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Sports Medicine Feature

Source: Wikimedia Commons and Kathy

Which Is Safer, Organized Sports or Free Play?

Tracey Romero • Thu, June 29th, 2017

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According to Safe Kids USA, 30 million children participate in organized sports and more than 3.5 million children under the age of 14 are treated annually for sports injuries.

High school athletes also have high injury rates. According to the Centers for Disease Control (CDC), high school athletics account for more than 2 million injuries annually, including 500,000 doctor visits and 30,000 hospitalizations.

In a session at the recent American College of Sports Medicine annual meeting in Denver, Colorado, entitled, “Controversies and Current Evidence in Pediatric Sports,” Mary Lloyd Ireland, M.D., an associate professor of orthopedic surgery at the University of Kentucky discussed some of the challenges in treating youth athletes and posed the question, which is safer, organized sport or free play?

An avid athlete herself, Ireland never says that one is safer than the other, but she did call for more moderation in sports and for doctors to be advocates for the youth athlete.

“Young athletes are specializing in sports and positions at an earlier age, and immature bones, insufficient rest after injury, and poor training and conditioning are contributing to overuse injuries,” she said.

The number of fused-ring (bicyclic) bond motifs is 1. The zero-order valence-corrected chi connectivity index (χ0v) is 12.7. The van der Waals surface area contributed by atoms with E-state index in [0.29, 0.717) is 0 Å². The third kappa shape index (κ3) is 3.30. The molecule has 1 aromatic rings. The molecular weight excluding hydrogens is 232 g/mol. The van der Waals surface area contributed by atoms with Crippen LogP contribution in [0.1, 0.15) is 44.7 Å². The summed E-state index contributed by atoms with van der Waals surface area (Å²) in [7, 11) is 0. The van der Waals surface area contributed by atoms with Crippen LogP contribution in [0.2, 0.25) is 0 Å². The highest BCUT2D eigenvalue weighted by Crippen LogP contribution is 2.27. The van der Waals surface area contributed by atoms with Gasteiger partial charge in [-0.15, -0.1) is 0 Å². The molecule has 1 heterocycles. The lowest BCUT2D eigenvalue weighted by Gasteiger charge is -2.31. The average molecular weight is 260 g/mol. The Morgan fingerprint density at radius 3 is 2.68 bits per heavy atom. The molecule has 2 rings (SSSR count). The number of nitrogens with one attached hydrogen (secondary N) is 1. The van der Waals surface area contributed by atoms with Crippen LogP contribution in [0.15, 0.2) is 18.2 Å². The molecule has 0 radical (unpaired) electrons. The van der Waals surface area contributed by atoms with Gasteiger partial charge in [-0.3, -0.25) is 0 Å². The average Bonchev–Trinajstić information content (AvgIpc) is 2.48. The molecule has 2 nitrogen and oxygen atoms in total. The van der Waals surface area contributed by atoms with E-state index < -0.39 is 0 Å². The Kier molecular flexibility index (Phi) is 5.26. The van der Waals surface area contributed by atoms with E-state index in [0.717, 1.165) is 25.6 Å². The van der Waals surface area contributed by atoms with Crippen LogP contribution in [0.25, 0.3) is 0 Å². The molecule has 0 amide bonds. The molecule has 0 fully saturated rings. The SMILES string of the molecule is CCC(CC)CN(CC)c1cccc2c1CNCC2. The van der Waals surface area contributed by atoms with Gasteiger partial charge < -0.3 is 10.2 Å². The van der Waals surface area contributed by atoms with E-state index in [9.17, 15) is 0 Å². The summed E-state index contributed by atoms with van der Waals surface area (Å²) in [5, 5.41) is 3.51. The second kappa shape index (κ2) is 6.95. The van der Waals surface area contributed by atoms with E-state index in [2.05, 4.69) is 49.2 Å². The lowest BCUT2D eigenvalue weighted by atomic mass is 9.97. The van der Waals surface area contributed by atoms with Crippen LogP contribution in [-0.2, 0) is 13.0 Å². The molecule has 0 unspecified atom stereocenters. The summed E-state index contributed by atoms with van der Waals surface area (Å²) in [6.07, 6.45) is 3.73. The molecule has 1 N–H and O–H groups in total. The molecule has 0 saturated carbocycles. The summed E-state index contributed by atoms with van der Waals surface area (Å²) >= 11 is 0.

Another component she said was that “young athletes tend to think they are invincible and feel no pain and their goal is to please their parents, peers and coaches.”

Overuse injuries account for half of all sports injuries in middle school and high school. Kids, whether from internal pressures or pressure from parents or coaches, feel that they have to specialize early to make it to the big leagues, but Ireland emphasized that Little League pitchers do not become Major League pitchers.

During her presentation, Ireland also discussed how cheerleading is “a problem sport because we don’t appreciate them as athletes. Cheerleading is associated with the highest number of catastrophic head and neck injuries.”

More preventive strategies are needed for cheerleading including having an emergency plan in place and making sure coaches supervise all practices and that they are safety-certified, she said.

She called for doctors and other health care providers to be advocates for the youth athlete. She said that health care providers do not actively prevent overuse injuries in youth sports such as baseball and cheerleading. There is also the need to establish youth injury registries to better document and prevent overuse injuries in these young athletes.

Besides the push for specialization, Ireland also commented another challenge in treating young athletes is the unique properties of the growing skeleton.

“Children are not little adults. They heal and act differently,” she said.

While a growing skeleton has greater potential for remodeling and bones are more resilient, injury to open growth plates are a concern.

She added, “20% of all children’s fractures are physeal fractures, fractures that occur in the distal or proximal physis of the long bones, and 1% will develop growth arrest which can lead to deformity and shortening of the bone.”

Which is safer, organized sports or free play? Ireland reiterated. “My answer is that we need youth injury registries and more moderation and we need to let them have fun.”

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